MICHAEL REDCLIFT
  • Sustainable development
  • The limitations of social constructionism
  • Beyond the bounds of social construction
  • Sustainability indicators
  • Ecological modernization
  • Conclusions: modernity and sustainability
5. Towards Sustainable Subjectivity: A View from Feminist Philosophy
ROSI BRAIDOTTI
  • Towards an inclusive definition
  • Background: the WED debate
  • Postmodernity
  • Philosophical critiques of humanism
  • The social imaginary
  • Sustainable subjectivity
  • Memory
  • The imagination
  • Conclusion
6. From Experience to Theory: Traditions of Social-ecological Research in Modern India
RAMACHANDRA GUHA
  • The environment debate in contemporary India
  • Styles and trends in research
  • From experience to theory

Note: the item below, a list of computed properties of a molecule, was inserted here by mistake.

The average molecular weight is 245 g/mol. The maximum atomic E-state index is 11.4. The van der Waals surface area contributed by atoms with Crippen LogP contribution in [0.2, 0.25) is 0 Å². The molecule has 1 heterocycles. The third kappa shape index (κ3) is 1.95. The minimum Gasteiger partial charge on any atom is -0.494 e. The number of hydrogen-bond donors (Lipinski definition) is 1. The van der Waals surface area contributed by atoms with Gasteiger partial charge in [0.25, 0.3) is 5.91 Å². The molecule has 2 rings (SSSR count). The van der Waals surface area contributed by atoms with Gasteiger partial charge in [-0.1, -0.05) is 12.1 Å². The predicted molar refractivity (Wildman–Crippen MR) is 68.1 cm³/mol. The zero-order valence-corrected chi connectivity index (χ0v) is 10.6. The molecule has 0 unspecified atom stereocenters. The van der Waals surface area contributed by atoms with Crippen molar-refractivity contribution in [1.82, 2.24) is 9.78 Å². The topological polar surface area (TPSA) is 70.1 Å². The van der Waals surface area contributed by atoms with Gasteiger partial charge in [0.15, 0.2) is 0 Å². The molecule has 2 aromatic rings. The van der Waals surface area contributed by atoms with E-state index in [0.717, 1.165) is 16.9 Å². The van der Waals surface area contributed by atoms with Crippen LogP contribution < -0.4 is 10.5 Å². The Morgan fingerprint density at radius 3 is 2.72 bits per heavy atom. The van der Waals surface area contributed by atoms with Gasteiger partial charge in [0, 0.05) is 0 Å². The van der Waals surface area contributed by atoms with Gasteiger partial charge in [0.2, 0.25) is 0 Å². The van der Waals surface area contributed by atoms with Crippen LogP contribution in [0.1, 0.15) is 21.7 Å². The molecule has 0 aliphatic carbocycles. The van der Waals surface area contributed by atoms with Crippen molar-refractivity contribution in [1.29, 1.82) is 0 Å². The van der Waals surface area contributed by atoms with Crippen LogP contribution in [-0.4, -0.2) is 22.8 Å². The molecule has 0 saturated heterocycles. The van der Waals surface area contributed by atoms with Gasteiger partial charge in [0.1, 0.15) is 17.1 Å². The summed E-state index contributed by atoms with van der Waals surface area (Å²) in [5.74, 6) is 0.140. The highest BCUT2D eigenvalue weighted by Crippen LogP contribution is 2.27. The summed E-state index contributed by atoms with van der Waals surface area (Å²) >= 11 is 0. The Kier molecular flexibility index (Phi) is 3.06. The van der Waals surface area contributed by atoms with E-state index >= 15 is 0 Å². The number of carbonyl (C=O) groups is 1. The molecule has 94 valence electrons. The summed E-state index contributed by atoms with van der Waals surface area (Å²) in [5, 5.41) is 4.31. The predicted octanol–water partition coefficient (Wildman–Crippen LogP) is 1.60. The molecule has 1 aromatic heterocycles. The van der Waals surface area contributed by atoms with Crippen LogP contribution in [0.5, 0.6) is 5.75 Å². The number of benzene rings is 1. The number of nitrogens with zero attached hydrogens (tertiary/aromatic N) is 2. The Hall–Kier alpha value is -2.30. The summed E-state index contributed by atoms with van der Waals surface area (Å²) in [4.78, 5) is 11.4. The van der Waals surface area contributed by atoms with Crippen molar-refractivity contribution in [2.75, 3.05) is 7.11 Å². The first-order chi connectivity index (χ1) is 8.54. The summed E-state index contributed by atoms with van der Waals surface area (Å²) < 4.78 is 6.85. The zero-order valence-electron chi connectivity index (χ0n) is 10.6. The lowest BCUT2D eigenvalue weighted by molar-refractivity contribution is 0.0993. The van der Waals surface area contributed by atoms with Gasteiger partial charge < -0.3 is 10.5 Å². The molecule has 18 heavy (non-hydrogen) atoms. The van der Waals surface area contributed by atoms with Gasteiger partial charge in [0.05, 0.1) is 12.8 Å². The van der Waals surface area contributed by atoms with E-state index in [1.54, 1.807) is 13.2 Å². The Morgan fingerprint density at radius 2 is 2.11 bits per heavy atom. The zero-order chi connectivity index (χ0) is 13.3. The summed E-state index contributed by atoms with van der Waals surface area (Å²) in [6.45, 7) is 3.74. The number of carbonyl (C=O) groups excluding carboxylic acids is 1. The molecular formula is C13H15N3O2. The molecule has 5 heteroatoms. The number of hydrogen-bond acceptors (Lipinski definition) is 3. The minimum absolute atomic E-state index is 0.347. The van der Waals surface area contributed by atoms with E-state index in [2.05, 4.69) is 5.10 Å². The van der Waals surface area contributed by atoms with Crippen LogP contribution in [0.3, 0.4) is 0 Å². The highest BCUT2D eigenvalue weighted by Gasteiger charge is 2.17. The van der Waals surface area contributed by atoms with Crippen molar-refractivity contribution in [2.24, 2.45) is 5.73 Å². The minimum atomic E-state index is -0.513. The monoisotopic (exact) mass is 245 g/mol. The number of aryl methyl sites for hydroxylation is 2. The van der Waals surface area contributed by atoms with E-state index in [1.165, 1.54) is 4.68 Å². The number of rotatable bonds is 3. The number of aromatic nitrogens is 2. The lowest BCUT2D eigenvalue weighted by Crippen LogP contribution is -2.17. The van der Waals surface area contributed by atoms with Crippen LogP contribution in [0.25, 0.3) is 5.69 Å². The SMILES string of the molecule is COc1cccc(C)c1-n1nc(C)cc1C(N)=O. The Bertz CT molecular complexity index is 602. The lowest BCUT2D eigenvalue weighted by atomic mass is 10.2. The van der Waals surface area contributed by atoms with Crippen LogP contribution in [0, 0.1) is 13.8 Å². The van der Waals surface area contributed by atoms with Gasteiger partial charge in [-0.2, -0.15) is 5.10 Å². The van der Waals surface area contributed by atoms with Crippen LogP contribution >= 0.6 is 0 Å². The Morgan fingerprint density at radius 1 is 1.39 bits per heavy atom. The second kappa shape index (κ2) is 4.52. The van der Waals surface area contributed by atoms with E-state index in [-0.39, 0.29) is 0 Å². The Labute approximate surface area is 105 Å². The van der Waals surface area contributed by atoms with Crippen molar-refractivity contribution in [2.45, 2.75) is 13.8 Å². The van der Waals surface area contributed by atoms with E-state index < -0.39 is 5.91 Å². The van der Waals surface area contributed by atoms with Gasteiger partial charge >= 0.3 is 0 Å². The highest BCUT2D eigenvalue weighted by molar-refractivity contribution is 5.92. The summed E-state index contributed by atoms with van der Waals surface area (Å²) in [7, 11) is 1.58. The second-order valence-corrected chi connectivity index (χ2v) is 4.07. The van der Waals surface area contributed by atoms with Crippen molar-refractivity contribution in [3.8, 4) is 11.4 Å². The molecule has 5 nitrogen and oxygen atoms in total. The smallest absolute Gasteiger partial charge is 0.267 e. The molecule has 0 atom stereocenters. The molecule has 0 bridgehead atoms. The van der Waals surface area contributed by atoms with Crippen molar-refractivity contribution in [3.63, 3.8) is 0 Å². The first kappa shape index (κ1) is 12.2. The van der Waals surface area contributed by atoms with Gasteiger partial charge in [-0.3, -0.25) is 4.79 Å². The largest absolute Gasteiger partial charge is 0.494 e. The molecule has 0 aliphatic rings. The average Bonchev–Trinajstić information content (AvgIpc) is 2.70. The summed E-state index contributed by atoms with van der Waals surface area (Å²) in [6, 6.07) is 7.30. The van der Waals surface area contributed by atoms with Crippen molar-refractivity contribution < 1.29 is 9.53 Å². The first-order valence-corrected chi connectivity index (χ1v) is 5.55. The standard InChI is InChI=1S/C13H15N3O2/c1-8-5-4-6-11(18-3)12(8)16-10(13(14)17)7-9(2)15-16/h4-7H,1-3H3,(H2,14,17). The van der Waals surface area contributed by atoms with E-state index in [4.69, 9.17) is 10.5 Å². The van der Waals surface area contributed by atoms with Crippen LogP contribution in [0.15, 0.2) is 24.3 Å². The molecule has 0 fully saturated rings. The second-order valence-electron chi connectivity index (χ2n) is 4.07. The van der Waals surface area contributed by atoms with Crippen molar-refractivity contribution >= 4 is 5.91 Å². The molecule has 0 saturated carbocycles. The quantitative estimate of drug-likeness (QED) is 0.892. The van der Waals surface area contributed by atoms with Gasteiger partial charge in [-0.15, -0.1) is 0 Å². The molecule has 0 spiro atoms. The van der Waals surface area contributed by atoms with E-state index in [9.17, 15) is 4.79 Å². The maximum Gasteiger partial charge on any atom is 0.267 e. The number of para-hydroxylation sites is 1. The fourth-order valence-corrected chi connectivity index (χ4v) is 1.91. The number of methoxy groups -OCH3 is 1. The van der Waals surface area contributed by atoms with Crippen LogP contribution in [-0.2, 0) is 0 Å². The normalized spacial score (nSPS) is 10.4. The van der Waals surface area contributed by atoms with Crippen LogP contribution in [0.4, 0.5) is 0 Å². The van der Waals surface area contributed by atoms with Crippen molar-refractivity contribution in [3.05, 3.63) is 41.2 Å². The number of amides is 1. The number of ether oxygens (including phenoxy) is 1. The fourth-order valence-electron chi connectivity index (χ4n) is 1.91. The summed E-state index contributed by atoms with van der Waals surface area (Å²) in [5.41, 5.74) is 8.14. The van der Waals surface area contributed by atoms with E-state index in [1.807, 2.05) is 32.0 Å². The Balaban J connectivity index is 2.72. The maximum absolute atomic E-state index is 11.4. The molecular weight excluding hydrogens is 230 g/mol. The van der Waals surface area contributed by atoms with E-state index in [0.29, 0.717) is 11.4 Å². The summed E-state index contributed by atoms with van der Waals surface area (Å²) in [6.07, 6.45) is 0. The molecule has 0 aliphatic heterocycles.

• The unfinished business of social ecology
7. The Socio-ecological Embeddedness of Economic Activity:
The Emergence of a Transdisciplinary Field
JUAN MARTINEZ-ALIER
  • Some ecological distribution conflicts
  • International externalities
  • Ecologically unequal exchange
  • Physical indicators and historical time
  • Environmental indicators
  • Some theories and methods in ecological economics: a tentative classification
  • 'Orchestration of the sciences'
PART II - Towards Defining, Measuring and Achieving Sustainability: Analytical Approaches of the Social Sciences

8. The Political Logic of Sustainability
NAZLI CHOUCRI

  • Introduction
  • New thinking on sustainability
  • Political logic of sustainability
9. Economic Concepts of Sustainability:
Relocating Economic Activity within Society and Environment
JOHN GOWDY
  • Economic concepts of sustainability
  • Economics in context: hierarchies in human and natural systems
  • Hierarchies and the value of the environment: the example of biodiversity
  • Putting theory into practice: a framework for valuation
10. Sustainability from a Feminist Sociological Perspective: